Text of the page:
When It’s Slow, Make Art

December and January. The two months where most commercial artists hunker down, update websites and portfolios with new work, and hash out marketing plans for the new year. But aside from the administrative work and holiday food excess, I find this time to be energizing. Scratch that. I MAKE it energizing because I know how stir crazy I get when I’m not creating or at the least thinking about creating. I get cranky. I pace around the house. I eat too much popcorn. And given the pandemic, there’s been a LOT of downtime in 2020. Like, easily enough for five years.

On the flip side, when things are busy with paying gigs, finding time to explore personal work may not be as easy. With the average lifespan of a one or two-day job taking a month or longer—from treatment and bid through production and post—setting aside creative time can be an effort. More so if it requires collaborating with fellow awesome artists and their work schedules.

In late November, when things were starting to wind down with my last shoot, I made it a priority to take stock of my portfolio, concept new takes on what’s already been seen and done, explore colour palettes and produce some new work. The beauty of creating art for yourself is there are no parameters, no clients. It’s literally playtime. Just buckle down, enjoy the process and see what happens.

I did the same last spring. Not from a I-gotta-be-productive-during-lockdown perspective but because I had lost all desire to create new work after my husband passed away. It was demoralizing; it made me question things about my life, my career and my path forward. So when I was finally able to fire up my creative engine again—after much needed therapy to deal with my loss—it felt like I had just exhaled for the first time in months. It made me feel alive again. And I’ll be honest, it also made me very anxious. As I’m sure some of you can relate, when you haven’t worked on your craft for some time you feel rusty. Your ideas may seem half-baked; you may fail in executing said ideas over and over and over again. I definitely experienced all of that. But I knew going in, this was my safe space to reconnect with my voice; to redefine who I am as an artist and to strengthen my point of view. And I kept at it until I had a small body of work I was proud to share.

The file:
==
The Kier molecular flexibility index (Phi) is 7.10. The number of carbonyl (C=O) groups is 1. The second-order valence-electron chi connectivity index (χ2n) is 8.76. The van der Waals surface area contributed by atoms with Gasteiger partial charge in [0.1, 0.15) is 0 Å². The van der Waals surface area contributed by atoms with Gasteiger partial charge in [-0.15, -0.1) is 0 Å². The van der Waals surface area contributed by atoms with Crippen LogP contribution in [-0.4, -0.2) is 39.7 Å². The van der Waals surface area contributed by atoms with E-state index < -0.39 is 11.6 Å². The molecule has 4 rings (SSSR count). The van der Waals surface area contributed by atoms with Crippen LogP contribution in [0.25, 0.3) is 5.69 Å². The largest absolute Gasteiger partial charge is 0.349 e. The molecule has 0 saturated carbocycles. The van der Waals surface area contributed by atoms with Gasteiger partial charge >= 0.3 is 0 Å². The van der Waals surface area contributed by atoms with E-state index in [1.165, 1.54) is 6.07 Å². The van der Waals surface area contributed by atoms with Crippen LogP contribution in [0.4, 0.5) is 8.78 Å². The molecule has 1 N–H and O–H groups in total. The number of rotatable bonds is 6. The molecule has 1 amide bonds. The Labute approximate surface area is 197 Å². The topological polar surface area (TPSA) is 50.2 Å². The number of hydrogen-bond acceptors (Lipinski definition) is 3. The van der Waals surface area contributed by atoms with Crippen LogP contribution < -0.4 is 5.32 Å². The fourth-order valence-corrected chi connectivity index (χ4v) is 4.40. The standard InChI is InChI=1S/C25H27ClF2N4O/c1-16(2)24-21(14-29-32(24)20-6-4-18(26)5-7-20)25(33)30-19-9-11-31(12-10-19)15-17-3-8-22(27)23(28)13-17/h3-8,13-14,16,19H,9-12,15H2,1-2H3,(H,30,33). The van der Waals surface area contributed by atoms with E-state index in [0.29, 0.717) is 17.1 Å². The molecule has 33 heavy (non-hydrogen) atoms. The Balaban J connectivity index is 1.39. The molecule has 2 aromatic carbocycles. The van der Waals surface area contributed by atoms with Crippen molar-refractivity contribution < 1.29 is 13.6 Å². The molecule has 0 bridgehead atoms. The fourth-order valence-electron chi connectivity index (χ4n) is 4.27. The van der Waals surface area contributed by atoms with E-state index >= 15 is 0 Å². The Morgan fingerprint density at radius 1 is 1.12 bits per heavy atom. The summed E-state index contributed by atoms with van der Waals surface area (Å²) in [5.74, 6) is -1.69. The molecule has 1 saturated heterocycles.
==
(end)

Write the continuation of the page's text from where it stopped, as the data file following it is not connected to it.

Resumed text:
This is not about likes or follows or any of that bullshit.

That process of ideation, planning and execution made me feel like I was back to work during a time when productions were shutdown. As a one-woman team during my first COVID shoot, I had to cover everything—props, food/liquid, lighting, etc.—which wasn’t totally unfamiliar as I’ve done it before for some editorial shoots. But it definitely felt more limiting because I couldn’t just pop into stores last minute. So as word spread of a possible shutdown in L.A., my hyper planning skills went into hyper speed and I beefed up enough equipment and props for a three-week shoot.

Little did I know that legwork would come in handy eight months later. This time around, I was in a different headspace. There were no cobwebs to brush off, no doubts about my capabilities. I was simply hungry to make something new for me and to also collaborate with other creatives. Thankfully, I have a great vibe with my Toronto-based food/prop stylist, Nicole Billark, who was equally excited and ready to crank out some new work before the holidays.

We planned out two shoots: one seasonal and one focused on coffee. After some Zoom calls to discuss potential ideas, Nicole took the helm for food/props on our holiday shoot while I dove into concepts for our colour-blocked coffee shoot. We headed back to Album Studios (where we worked on the first Pepperidge Farm shoot) and the mood was so chill. There was no pressure to bang out a strict shoot schedule. If the shot worked, it worked. If it didn’t, move on. And some work did die which was fine (quality over quantity, always). After it was all said and done, we ended up with some cool content that feels true to our vision and reflects who we are as creatives.

As artists, we have an innate need to create. To share our work—an extension of our being—with the world. But it’s important to not get caught up in creating art for others approval. Instead, for self-preservation’s sake, we need to create for ourselves, opinions be damned. Of course, social media does not help. Its daily bombardment of digestible bites for the masses can creep into one’s psyche and affect one’s self-regard. Those are not the standards to go by. This is not about likes or follows or any of that bullshit. Your voice, your point of view, is just that—yours. Create because you have been given the talent to do so. Create to push your craft further. Create so you can breathe.

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